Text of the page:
Otherwise, the process continues to step 916 in which the multiplexer 750 remains connected to HDMI and the pins from the MicroHDMI connector 720 carry signals from the HDMI bus 762.

EXAMPLE DIAGRAM ELECTRONIC DEVICE

FIG. 10 is a functional diagram 1000 of an electronic device of FIG. 1 and FIG. 2. In this example, a handheld electronic device 1052 is a wireless two-way communication device with voice and data communication capabilities. Such electronic devices communicate with a wireless voice or data network 1050 using a suitable wireless communications protocol. Wireless voice communications are performed using either an analog or digital wireless communication channel or combination thereof. Data communications allow the handheld electronic device 1052 to communicate with other computer systems via the Internet. Examples of electronic devices that are able to incorporate the above described systems and methods include, for example, a data messaging device, a two-way pager, a cellular telephone with data messaging capabilities, a wireless Internet appliance or a data communication device that may or may not include telephony capabilities.

The illustrated handheld electronic device 1052 is an example electronic device that includes two-way wireless communications functions. Such electronic devices incorporate communication subsystem elements such as a wireless transmitter 1010, a wireless receiver 1012, and associated components such as one or more antenna elements 1014 and 1016. A digital signal processor (DSP) 1008 performs processing to extract data from received wireless signals and to generate signals to be transmitted. The particular design of the communication subsystem is dependent upon the communication network and associated wireless communications protocols with which the handheld electronic device is intended to operate.

The handheld electronic device 1052 includes a microprocessor 1002 that controls the overall operation of the electronic device 1052. The microprocessor 1002 interacts with the above described communications subsystem elements and also interacts with other device subsystems such as flash memory 1006, random access memory (RAM) 1004, auxiliary input/output (I/O) device 1038, data port 1028, display 1034, keyboard 1036, speaker 1032, microphone 1030, a short-range communications subsystem 1020, a power subsystem 1022, and any other device subsystems.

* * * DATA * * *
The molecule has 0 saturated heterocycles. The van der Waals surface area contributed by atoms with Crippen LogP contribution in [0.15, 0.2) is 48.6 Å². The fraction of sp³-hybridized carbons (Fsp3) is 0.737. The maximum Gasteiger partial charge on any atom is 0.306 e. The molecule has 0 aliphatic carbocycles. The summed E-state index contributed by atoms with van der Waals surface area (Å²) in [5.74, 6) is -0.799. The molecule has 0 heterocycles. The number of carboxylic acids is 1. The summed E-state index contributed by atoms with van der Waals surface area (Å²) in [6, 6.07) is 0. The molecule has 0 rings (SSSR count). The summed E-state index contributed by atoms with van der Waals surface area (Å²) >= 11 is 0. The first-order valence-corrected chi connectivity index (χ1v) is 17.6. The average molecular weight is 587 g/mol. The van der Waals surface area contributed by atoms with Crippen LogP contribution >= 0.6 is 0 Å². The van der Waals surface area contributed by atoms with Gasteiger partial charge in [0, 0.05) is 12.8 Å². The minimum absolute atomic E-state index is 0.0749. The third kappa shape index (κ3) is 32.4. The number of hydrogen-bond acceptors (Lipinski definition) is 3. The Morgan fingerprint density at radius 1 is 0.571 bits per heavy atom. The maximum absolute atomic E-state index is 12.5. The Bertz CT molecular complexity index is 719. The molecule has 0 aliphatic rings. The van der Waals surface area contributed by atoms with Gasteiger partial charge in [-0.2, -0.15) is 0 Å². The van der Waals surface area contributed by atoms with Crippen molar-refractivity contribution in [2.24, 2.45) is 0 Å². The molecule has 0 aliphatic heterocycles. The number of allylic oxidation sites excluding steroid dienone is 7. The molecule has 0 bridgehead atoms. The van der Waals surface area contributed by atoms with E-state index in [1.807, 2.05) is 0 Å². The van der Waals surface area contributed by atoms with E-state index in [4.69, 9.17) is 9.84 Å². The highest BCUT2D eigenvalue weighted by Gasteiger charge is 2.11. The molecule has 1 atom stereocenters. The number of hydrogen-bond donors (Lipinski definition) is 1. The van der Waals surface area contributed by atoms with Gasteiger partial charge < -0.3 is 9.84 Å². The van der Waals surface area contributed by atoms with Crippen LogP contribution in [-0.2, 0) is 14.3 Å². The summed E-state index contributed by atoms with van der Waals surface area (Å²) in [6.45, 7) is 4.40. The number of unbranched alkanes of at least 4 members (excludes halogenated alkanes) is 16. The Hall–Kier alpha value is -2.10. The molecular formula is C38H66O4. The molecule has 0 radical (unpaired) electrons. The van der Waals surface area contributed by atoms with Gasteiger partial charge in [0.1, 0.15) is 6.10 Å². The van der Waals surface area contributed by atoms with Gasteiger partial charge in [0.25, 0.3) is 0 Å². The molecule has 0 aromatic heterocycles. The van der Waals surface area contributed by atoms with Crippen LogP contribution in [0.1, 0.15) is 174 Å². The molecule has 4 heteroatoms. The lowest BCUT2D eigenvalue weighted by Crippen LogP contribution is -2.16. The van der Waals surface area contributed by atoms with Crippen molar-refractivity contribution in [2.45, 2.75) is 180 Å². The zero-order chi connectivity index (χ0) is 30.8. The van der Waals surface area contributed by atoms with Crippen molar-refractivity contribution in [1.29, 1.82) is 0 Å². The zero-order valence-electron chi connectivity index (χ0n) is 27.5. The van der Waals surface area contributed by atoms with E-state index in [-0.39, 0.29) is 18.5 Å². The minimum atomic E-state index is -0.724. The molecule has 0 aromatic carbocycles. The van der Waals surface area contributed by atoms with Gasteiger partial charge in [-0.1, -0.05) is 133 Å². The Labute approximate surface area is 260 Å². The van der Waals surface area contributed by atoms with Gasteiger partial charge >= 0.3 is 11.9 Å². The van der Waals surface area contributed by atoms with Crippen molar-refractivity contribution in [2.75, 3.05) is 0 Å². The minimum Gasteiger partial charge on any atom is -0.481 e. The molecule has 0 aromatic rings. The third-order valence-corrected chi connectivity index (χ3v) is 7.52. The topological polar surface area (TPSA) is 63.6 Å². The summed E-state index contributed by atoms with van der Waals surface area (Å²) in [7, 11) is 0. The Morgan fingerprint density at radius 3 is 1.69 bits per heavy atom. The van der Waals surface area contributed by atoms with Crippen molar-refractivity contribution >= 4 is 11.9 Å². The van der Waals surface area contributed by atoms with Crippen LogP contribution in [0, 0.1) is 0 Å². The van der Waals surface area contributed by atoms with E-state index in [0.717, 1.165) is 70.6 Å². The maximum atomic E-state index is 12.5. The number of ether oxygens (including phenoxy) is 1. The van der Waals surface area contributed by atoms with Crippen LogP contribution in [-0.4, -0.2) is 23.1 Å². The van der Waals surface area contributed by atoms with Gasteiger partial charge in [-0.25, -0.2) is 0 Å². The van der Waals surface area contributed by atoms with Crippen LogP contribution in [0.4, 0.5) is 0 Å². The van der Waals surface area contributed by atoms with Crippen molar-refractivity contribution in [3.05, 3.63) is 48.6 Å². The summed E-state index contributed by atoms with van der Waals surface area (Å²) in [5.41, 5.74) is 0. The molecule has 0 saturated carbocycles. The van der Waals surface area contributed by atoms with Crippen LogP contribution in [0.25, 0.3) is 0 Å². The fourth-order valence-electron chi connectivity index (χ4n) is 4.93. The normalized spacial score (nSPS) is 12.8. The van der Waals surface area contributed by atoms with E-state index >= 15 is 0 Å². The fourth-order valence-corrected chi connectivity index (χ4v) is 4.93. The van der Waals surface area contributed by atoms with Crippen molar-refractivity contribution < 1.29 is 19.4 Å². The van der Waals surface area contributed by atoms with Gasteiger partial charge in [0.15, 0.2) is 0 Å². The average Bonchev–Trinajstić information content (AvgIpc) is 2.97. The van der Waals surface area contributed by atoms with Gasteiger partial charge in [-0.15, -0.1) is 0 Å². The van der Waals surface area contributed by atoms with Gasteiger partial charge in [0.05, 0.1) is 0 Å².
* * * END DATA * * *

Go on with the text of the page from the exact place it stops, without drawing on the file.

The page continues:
A battery 1024 is connected to a power subsystem 1022 to provide power to the circuits of the electronic device 1052. The power subsystem 1022 includes power distribution circuitry for providing power to the handheld electronic device 1052 and also contains battery charging circuitry to manage recharging the battery 1024. The power subsystem 1022 includes a battery monitoring circuit that is operable to provide a status of one or more battery status indicators, such as remaining capacity, temperature, voltage, electrical current consumption, and the like, to various components of the electronic device 1052.

The data port 1028 is able to support data communications between the handheld electronic device 1052 and other devices through various modes of data communications, such as high speed data transfers over an optical communications circuit or over electrical data communications circuits such as a USB connection incorporated into the data port 1028 of some examples. A multiplexer 1040, such as that shown in FIG. 6 and FIG. 7 is electrically coupled to the data port 1028. In one example, the multiplexer 1040 and data port 1028 is able to support communications with, for example, an external computer or other device. The data port 1028 in one example is electrically coupled with multiplexer 1040 to connectors 310 and 320. In one example the dataport 1028 is coupled to the Micro HDMI connector 310 with pin out specification compatible with HDMI shown in FIG. 3 and a Micro USB connector 320 with pin out specification compatible with USB 2.0 also shown in FIG. 3.